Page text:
2020 U.S. Presidential Election: What's at Stake?

us election

2020 has seen its fair share of unordinary events, from the coronavirus pandemic to economic recessions and a myriad of unexpected road bumps in between. The upcoming U.S. presidential election is no exception to this year’s lack of normalcy, according to Karim Haggag '92, professor of practice of public policy and administration and director of AUC's Middle East Studies Center.

As Americans take to the polls to choose between keeping incumbent Republican President Donald Trump for another term or bringing in Democratic candidate Vice President Joe Biden, their decisions are being made in a critical time and will have major consequences on the future of both parties, the country and the rest of the world.

“It seems that we’re at a moment of multiple crises for the United States,” Haggag said. “On the one hand, we have this polarization, and it seems to have coincided with the racial divisions, the coronavirus and the economic crisis induced by the pandemic. All of this is putting on a lot of stress.” 

Haggag was recently appointed as a visiting fellow at the Middle East Initiative at the Harvard Kennedy School's Belfer Center for Science and International Affairs. To him, this election comes not only in the midst of ‘multiple crises,’ but at a significant turning point in American politics after four years of a presidency characterized by unprecedented political moves.

“We see the erosion of trust in institutions and in scientific expertise, and that can have a very significant impact on the credibility and integrity of the election itself,” he said. “This can potentially culminate in a political or even constitutional crisis, and the actual results of the election may be contested for some time.”

When Black Lives Matter protests erupted across the country in late May, President Trump denounced calls to defund the police and labeled the protests as violent. As the coronavirus pandemic hit the United States early this year, the president played down the threat of the virus and the effectiveness of wearing masks. With millions of Americans opting to mail in their election ballots to avoid crowding at polling stations, Trump has been warning Americans of fraud and manipulated election results.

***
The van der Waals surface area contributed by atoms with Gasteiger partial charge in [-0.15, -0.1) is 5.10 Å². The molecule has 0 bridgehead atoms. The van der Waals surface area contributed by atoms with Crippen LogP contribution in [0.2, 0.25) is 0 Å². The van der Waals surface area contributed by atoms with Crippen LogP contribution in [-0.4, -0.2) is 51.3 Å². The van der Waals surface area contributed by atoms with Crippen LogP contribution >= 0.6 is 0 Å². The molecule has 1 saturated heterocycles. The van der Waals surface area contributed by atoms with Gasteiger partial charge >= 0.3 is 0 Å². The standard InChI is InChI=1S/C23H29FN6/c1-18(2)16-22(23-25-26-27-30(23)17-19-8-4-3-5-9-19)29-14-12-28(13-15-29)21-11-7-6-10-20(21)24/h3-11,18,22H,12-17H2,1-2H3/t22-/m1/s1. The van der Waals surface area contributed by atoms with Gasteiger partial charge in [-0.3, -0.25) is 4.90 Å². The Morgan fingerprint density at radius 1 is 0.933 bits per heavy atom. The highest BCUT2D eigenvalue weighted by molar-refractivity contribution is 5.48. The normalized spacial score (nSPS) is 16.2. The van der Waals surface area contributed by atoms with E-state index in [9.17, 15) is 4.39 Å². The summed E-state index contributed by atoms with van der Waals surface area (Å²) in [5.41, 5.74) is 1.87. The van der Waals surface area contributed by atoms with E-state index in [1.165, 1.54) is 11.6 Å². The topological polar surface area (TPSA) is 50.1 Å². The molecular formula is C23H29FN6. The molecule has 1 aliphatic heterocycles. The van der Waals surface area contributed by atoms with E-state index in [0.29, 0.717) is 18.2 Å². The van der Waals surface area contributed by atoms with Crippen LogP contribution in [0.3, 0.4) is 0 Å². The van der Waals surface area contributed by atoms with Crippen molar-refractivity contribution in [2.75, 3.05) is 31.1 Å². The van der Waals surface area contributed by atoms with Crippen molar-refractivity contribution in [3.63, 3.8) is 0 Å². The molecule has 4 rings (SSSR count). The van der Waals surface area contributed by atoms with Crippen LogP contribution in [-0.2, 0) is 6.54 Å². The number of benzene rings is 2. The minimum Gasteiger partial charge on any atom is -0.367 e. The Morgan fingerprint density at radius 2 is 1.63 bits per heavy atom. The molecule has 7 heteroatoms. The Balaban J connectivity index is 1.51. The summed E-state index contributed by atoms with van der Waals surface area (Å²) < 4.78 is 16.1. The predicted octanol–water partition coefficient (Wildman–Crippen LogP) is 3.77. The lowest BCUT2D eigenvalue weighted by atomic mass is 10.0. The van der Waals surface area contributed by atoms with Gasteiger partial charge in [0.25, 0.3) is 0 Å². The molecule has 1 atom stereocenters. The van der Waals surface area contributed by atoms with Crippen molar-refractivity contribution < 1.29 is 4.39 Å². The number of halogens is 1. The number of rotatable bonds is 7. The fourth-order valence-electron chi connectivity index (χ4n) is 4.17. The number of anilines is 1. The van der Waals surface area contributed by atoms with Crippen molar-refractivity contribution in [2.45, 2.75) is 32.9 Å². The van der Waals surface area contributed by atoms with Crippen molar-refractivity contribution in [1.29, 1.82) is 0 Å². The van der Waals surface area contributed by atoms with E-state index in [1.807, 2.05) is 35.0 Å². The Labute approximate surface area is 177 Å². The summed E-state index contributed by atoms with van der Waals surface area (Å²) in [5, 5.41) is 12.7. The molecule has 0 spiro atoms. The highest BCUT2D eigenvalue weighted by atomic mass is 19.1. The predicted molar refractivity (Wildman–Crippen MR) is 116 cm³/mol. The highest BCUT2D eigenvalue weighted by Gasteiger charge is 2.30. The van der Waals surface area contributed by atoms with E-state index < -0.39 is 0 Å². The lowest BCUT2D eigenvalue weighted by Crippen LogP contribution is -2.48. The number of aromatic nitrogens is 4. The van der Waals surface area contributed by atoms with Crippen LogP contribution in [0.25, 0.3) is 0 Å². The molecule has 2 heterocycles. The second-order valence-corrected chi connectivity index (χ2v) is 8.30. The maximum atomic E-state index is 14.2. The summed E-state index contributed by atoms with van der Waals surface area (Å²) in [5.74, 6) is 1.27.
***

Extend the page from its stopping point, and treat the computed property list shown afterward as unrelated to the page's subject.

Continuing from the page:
Biden’s campaign has been fighting back with a promise to turn the country around and restore peace, justice and trust in science, which has both gained him a strong following and also exacerbated the polarization in the country. But while recent polls have shown Biden leading, Haggag says it still isn’t clear what will happen given Trump’s base of unwavering support, even after a mixed-reviews debate and his recent diagnosis with COVID-19.

“It’s not clear to me whether this moves the needle either way for either of the candidates,” Haggag said. “These things are fast moving developments, and we’ll need some time to see if this will have a discernible impact on the election.” 

This election has put a lot at stake for different parties inside and out of the United States. With projections that the Republican Party might lose its majority in the Senate, Haggag says an identity crisis might be in store for both political parties. 

“If that's the case, there may be a real reckoning inside the Republican Party as to what its political identity is and how they reached this situation under Trump. For Democrats, they will have a reckoning between progressive democrats and the established center. All of that comes after getting over this hump of the election,” he said.

Turning to the Middle East, Haggag said that over the past few years, the region has been of less national interest to the United States. However, under a Biden administration, we would be expected to see some reversal on some of Trump’s most controversial moves in the region. 

“With the Israel-Palestine conflict you could see the Biden administration taking a more even-handed approach and a turn to a negotiation process toward Iran,” he said.

As for Egypt, the results of the election don’t seem to matter as much, given the country’s track record of dealing with both political parties, Haggag added. 

But it’s no question that the image of the United States on the global stage has changed significantly under Trump. The question is whether or not a Biden administration can restore a sense of confidence in the United States as a global leader. 

“We’re looking at whether Biden can bring back trust in global issues that witnessed a sudden change under Trump, like arms control, global governance and climate change,” Haggag said.

The focus will also be on domestic issues that, according to Haggag, have revealed that the United States isn’t free of problems that other countries face. 

“Many of the crises I was alluding to...like racial inequality, economics and a possible constitutional crisis undermine America’s image as an exceptional country,” he said.

As part of his fellowship at the Harvard Kennedy School’s Middle East Initiative, Haggag is conducting a series of interviews to gauge Arab perceptions of American objectives and foreign policy. His research focuses on regional security issues, issues of Mediterranean security and Mediterranean energy politics.